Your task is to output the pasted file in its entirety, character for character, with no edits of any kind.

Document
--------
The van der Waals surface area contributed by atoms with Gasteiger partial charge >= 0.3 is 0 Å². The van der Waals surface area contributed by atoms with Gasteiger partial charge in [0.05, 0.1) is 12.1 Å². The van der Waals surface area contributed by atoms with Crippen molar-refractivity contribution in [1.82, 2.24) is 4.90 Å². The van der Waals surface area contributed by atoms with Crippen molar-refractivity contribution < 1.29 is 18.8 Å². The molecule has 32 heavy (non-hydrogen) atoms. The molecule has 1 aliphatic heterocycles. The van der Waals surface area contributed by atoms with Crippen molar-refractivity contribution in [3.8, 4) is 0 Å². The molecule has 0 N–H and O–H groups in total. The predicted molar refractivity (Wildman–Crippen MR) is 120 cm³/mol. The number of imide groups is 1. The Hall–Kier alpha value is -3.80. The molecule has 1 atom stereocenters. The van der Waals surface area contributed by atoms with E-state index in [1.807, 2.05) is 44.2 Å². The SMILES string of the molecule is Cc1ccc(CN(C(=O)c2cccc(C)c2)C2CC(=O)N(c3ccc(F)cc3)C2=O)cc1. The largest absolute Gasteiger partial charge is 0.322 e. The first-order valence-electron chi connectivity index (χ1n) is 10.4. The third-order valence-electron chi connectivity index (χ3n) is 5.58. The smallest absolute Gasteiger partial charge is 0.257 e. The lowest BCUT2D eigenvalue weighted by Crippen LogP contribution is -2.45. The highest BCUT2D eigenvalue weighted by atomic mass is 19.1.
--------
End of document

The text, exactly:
The van der Waals surface area contributed by atoms with Gasteiger partial charge >= 0.3 is 0 Å². The van der Waals surface area contributed by atoms with Gasteiger partial charge in [0.05, 0.1) is 12.1 Å². The van der Waals surface area contributed by atoms with Crippen molar-refractivity contribution in [1.82, 2.24) is 4.90 Å². The van der Waals surface area contributed by atoms with Crippen molar-refractivity contribution < 1.29 is 18.8 Å². The molecule has 32 heavy (non-hydrogen) atoms. The molecule has 1 aliphatic heterocycles. The van der Waals surface area contributed by atoms with Crippen molar-refractivity contribution in [3.8, 4) is 0 Å². The molecule has 0 N–H and O–H groups in total. The predicted molar refractivity (Wildman–Crippen MR) is 120 cm³/mol. The number of imide groups is 1. The Hall–Kier alpha value is -3.80. The molecule has 1 atom stereocenters. The van der Waals surface area contributed by atoms with E-state index in [1.807, 2.05) is 44.2 Å². The SMILES string of the molecule is Cc1ccc(CN(C(=O)c2cccc(C)c2)C2CC(=O)N(c3ccc(F)cc3)C2=O)cc1. The largest absolute Gasteiger partial charge is 0.322 e. The first-order valence-electron chi connectivity index (χ1n) is 10.4. The third-order valence-electron chi connectivity index (χ3n) is 5.58. The smallest absolute Gasteiger partial charge is 0.257 e. The lowest BCUT2D eigenvalue weighted by Crippen LogP contribution is -2.45. The highest BCUT2D eigenvalue weighted by atomic mass is 19.1.